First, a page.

Tuesday, May 27, 2008

Walking to work, pt.2

The walk to work is a time for deep thinking. So here is today's amazing message for the world (aka myself):

As I was walking in to work, I passed a guy who looked rough -- earrings, tatoos, an angry scowl on his face. It made me think he was angry at the world, or something, and it launched me into this sophomoric "philosophical" mode where I split the world into two camps, those who believe in God and have hope in a better tomorrow, and those who think that first group is stupid.
It made me upset at the people who I unfairly stereotype at church -- those people who have this supposed christ-like faith but aren't more kind and accepting of people like my new hardened tattoo buddy. I even thought that these so-called church-goers are actually the ones who push people to the extremes like this.

Stupid, huh.

But my conclusion was that instead of being angry and unfair to my churchy brothers and sisters, I could try to be one of the few "enlightened" ones who is not petty and intolerant (or a bad speller -- or, eh hem, a hypocritical elitist) -- one who is actually kind and generous and friendly to all people (and animals, too). What are my angry spiritual tattoos? Where are my angry spiritual piercings? Why must I be so judgmental? I should stop thinking I'm all that and just be a better, kinder person.

Pretty good piece of thinking, huh? All this in about 35 steps. And if that isn't proof of my eminant brilliance, I don't know what is.
All signs point to...

Wednesday, May 21, 2008

Purpose Envy

Can someone please explain to me what this huge billboard sign is doing on the side of a building in downtown Osaka?

No you can't play with mine because you've broken yours off!


Friday, May 9, 2008

Walking to work, pt.1

So I was thinking about writing a new post on my walk in to work today. Tokyo is an interesting place. It is busy, people everywhere. But there is also a remarkable sense of solitude. Maybe it's because I am so obviously a foriegner here. Or maybe it's my breath.

My apartment is pretty much under the "e" where you see the "Roppongi Hills Residence" in this picture of Tokyo, and I walk through Roppongi Hills and past the Mori tower every day on my commute to and from work.

There is a big spider statue in a courtyard at the mori tower. Thousands of people walk by it every day. I'm one of them. One of the fattest.

So I was walking today and thinking "what can I blog?" I was thinking about how Roppongi has a reputation as a "red light" district, and I was going to play off that -- play stupid, like I didn't know what it meant, and say something about how there are also yellow lights, green lights, white lights, and blue lights, although I've never seen a K-Mart. But then I decided that was stupid, and I wouldn't say it.

Then I thought about talking about some of the traditional children's folk-toys still popular in Japan -- like the wooden multi-colored tops that kids play with. I was going to build it up by talking about how fun they are to spin and you can pretty much play with them anywhere. I was going to say that people pretty much carry them around with them wherever they go, except for some places in Roppongi where they are not allowed -- some bars that open up at night that are strictly top-less bars. But then I realized that was stupid, too.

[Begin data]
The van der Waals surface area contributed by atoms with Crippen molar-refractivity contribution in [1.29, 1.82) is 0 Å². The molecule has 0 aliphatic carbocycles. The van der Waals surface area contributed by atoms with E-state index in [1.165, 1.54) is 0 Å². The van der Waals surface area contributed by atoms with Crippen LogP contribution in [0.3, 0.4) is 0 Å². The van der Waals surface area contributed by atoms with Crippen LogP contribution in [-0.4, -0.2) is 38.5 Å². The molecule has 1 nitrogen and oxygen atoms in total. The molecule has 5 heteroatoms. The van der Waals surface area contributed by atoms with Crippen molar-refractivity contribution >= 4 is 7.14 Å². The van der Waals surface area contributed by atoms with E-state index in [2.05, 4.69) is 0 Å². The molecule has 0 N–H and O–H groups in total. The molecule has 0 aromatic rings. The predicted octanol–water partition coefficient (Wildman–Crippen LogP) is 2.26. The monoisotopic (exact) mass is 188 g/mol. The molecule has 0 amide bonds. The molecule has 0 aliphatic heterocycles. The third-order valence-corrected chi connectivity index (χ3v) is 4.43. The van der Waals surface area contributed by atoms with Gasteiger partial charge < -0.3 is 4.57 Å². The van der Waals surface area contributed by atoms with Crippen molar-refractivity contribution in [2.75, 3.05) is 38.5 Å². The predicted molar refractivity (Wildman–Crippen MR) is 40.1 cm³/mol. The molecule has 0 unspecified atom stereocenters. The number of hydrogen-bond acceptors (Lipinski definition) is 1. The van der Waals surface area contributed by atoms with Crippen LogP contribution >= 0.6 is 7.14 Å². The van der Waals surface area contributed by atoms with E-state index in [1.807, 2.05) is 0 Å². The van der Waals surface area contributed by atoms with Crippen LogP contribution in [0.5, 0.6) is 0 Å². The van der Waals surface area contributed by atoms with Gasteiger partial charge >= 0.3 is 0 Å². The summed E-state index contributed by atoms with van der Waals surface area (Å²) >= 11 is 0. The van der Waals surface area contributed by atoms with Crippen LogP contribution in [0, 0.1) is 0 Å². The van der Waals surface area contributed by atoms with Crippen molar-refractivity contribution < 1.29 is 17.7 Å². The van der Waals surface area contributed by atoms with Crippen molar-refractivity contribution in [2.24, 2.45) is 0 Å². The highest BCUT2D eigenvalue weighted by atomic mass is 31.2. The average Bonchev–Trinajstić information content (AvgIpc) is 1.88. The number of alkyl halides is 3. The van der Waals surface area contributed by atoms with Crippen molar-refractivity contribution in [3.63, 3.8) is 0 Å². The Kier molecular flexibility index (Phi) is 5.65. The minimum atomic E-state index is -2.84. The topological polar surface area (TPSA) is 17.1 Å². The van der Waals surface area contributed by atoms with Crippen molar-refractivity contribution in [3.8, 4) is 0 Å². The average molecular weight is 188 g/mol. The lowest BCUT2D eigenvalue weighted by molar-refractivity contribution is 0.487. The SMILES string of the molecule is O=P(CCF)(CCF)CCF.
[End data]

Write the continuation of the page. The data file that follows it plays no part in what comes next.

So basically the only thing I have left to blog about from my walk into work this morning is a scene I saw while I was crossing a street just before the subway entrance. This is a typically narrow Japanese backstreet -- I can cross it in three or four long strides, and yet it doubles as a two-way street. And there is a streetlight. And a crosswalk. And the crosswalk light was red, which even in Japan means "don't walk." And yet the Japanese commuters were all crossing anyway. Why not? There was no traffic whatsoever, and it is such a narrow road in the first place.

Except for one guy, with his briefcase and his dark suit. He stood at the corner, waiting for the light to turn green, watching all of the people around him crossing the street anyway. And I thought to myself, "what is going through that guy's head?" Here is a guy who obviously believes in following the rules, no matter what. What does he think about the people who aren't stopping like they are supposed to? Is he silently judging them? Is he silently patting himself on the back for being such a law-abiding guy? He stood there for 3 minutes. Why?

Oh well. Another day in the life in Tokyo.

Thursday, May 1, 2008

Butt-prints In The Sand

One night I had a wondrous dream.
One set of footprints there was seen.
The footprints of my precious Lord,
But mine were not along the shore.

And then the strangest print appeared.
I asked the Lord, "What have we here?"
This print is large and round and neat.
“But Lord, it’s much too big for feet.”

“My child,” He said in somber tones,
“For miles I carried you alone.
I challenged you to walk in faith,
But you refused and gained no strength.”

“You laid quite still. You would not grow,
This walk is not for me, you know.
So I got tired. I got fed up.
And there I dropped you on your butt.”

“Because in life, there comes a time,
When one must strive, and one must climb,
and one must rise and take a stand;
Or leave his butt-prints in the sand.”

(and can you blame them?)